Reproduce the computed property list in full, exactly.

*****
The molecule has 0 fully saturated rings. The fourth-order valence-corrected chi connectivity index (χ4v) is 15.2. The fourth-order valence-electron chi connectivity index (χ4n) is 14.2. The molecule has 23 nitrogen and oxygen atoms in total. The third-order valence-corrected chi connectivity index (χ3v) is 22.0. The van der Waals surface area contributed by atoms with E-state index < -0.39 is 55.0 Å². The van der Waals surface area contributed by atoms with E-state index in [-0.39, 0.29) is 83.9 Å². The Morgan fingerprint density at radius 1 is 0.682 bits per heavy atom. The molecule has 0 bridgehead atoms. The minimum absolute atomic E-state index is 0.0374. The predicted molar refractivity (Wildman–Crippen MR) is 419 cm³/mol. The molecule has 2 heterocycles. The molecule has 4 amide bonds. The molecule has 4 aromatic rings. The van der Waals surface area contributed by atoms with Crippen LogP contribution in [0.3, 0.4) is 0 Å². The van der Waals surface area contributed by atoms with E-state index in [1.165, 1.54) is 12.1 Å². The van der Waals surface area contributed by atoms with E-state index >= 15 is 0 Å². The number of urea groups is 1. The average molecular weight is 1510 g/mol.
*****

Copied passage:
The molecule has 0 fully saturated rings. The fourth-order valence-corrected chi connectivity index (χ4v) is 15.2. The fourth-order valence-electron chi connectivity index (χ4n) is 14.2. The molecule has 23 nitrogen and oxygen atoms in total. The third-order valence-corrected chi connectivity index (χ3v) is 22.0. The van der Waals surface area contributed by atoms with E-state index < -0.39 is 55.0 Å². The van der Waals surface area contributed by atoms with E-state index in [-0.39, 0.29) is 83.9 Å². The Morgan fingerprint density at radius 1 is 0.682 bits per heavy atom. The molecule has 0 bridgehead atoms. The minimum absolute atomic E-state index is 0.0374. The predicted molar refractivity (Wildman–Crippen MR) is 419 cm³/mol. The molecule has 2 heterocycles. The molecule has 4 amide bonds. The molecule has 4 aromatic rings. The van der Waals surface area contributed by atoms with Crippen LogP contribution in [0.3, 0.4) is 0 Å². The van der Waals surface area contributed by atoms with E-state index in [1.165, 1.54) is 12.1 Å². The van der Waals surface area contributed by atoms with E-state index >= 15 is 0 Å². The number of urea groups is 1. The average molecular weight is 1510 g/mol.